Daily News Egypt spoke to the executive director of the Ministry of Industry-affiliated Industrial Modernisation Centre (IMC) in order to lean of their plans and programmes for the new fiscal year.
We heard that the IMC has adopted a new plan in 2015. How did you prepare for the plan?
Since I took over as head of the IMC in 2013, I was keen on talking directly with manufacturers, located in 15 governorates in which we are active, to understand in depth their needs, so this phase has lasted from late March to late June. We did this in fiscal year (FY) 2014/2015, however, the new thing this year is that we sat with manufacturers and governors as well. We agreed on four programmes.
What are the four programmes of your plan?
The first programme focuses on developing Damietta, which is divided into four programmes too. The first thing is the furniture, which the centre started working on 2005. By furniture, we mean all stages, starting from stocking wood to finishing, painting and upholstery. The second programme in Damietta is the dairy industry. With regards to the number of dairy laboratories in the city, we have two different figures, either 5,000 laboratories or 10,000 laboratories. We are currently studying this industry, from the gathering of the milk to the final product. The third programme is the fish products. Damietta has several fish farms, including one on 1,000 acres that is not used at all, due to mismanagement of the farm, malnutrition and bad fishing practices.
What is the target for fish production from Damietta?
We sent a team of four to observe the process of fish production there. After concluding the study phase, we hope fish production in Damietta will increase by 15% more than the current production rate, for which there are no accurate statistics on.
When is the study expected to be completed?
Damietta’s programme is estimated to last for three years. We have clear indicators for the first year, relying on four programmes; investment, productivity, environment and waste management, and the social aspect that focuses on creating job opportunities.
What is the final aspect in the Damietta development programme?
The fourth aspect is focusing on fishing boats. We found that fishermen stock fish in boats using ice boards, so the result is that the fish rot in the period between the deep waters and reaching the markets, which usually takes four weeks. So we need to develop this aspect. We are also facing an issue in old motors on boats, which use 40% more diesel than the usual consumption. If we addressed these issues, fishermen can increase their production by 15%.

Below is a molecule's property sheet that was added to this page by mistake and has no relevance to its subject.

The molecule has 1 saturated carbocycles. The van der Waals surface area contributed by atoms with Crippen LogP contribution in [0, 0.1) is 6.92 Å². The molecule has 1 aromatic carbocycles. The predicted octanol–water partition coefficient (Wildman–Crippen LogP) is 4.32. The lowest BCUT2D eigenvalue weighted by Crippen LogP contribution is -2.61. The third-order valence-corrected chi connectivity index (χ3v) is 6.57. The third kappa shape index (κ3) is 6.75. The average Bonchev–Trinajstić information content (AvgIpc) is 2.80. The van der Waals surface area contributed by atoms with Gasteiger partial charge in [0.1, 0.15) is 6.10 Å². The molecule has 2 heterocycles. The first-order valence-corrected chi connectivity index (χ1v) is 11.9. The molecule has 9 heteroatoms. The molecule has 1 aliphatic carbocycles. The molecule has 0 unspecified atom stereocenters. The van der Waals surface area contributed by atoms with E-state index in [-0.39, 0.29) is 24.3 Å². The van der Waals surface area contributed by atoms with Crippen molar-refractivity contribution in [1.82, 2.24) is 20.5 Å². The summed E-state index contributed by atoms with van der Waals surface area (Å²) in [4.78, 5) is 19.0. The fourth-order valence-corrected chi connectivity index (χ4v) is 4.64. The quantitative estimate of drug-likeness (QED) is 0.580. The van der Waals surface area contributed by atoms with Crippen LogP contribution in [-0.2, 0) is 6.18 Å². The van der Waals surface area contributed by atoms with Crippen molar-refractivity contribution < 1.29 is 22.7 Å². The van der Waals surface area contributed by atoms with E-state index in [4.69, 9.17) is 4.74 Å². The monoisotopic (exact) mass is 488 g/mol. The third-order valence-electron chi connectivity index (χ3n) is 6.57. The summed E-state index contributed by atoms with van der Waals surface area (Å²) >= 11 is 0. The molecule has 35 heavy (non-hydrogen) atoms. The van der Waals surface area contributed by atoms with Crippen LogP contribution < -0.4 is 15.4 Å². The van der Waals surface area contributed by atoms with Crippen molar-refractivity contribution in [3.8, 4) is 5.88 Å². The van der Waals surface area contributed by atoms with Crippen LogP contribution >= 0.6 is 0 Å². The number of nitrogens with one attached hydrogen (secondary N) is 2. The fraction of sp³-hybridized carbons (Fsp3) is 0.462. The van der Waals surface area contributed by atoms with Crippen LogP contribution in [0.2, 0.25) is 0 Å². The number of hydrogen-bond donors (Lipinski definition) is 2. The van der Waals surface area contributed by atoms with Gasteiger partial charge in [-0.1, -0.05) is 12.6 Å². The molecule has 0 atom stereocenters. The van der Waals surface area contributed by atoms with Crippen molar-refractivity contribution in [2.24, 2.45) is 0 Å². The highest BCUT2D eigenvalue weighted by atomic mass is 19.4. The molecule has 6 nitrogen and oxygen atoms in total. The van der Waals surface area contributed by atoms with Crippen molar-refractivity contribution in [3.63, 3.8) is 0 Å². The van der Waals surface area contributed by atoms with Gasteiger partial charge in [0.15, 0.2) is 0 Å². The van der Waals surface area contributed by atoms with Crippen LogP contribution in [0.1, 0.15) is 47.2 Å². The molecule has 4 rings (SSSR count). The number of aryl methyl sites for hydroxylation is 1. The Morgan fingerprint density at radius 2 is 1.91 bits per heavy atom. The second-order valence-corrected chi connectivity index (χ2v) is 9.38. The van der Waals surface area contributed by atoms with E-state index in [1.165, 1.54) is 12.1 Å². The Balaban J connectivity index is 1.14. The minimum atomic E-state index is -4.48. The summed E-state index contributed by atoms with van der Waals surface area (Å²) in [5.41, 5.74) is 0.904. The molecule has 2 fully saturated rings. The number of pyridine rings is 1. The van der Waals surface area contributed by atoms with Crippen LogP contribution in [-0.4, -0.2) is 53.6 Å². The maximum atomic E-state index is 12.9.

Have you spoken with stakeholders in Damietta?
Yes. For each aspect of the aforementioned aspects, I appointed a director, in addition to two general coordinators of the programme; one is located in Damietta and one is located here in Cairo. They spoke with fishermen, farmers and dairy producers.
How was their response?
It was more than great. We had a mindset and thought in terms of “what’s in it for them”. When you tell a fisherman that you will increase production by 15% just by changing the motor, this means you won him over.
What are the other programmes in your new plan?
This year, we are working on a project called “Creative Egypt”, which is an outlet that showcases products from different governorates. It aims to increase the geographical distribution of the industrial, artisanal and heritage complexes. Over the past years, we could spot 61 complexes, and we aim to increase them to 90-100 complexes by the end of FY 2015/2016. Our team also works on improving the quality of the products and training workers and handcrafters.
Are you planning to increase the number of Creative Egypt outlets?
We are currently showcasing the products in the first floor of the Omar Effendi store in the Mohandessin district of Cairo. On 15 September, we will open the second floor. By the end of October, we will have a Creative Egypt exhibition in Sharjah, the UAE. We are planning three exhibitions in Europe in Italy, Germany and Spain. Creative Egypt gathers 16,000 manufacturers from 17 governorates.
Why are you focusing on this project?
Because of the low cost of the job opportunity (from EGP 500-EGP 1,500). Also, anyone can work in the handicrafts sector; men, women, young people, the handicapped. Products are sold at their actual prices. The problem with the galleries we see in Zamalek, for example, is that they are sold at 10 times their cost because they go through several brokers and middlemen. In Creative Egypt outlets, we face two challenges – generating traffic and maintaining the minimum stock of products, as handicrafts usually take time to be ready. We have to keep our stocks always full.
What are the two remaining programmes of IMC’s new plan?
The third programme focuses on developing exports, as we have a problem with exports. Through our Studies Unit, we will be able to determine export strategies. We want to know the needs of countries to meet them, how to enter new markets and how to find alternative markets. The two sectors that are most negatively affected are the chemical industries sector and building materials sector, because the biggest two markets that import these products are Iraq and Libya, both of which are damaged due to the security situation there.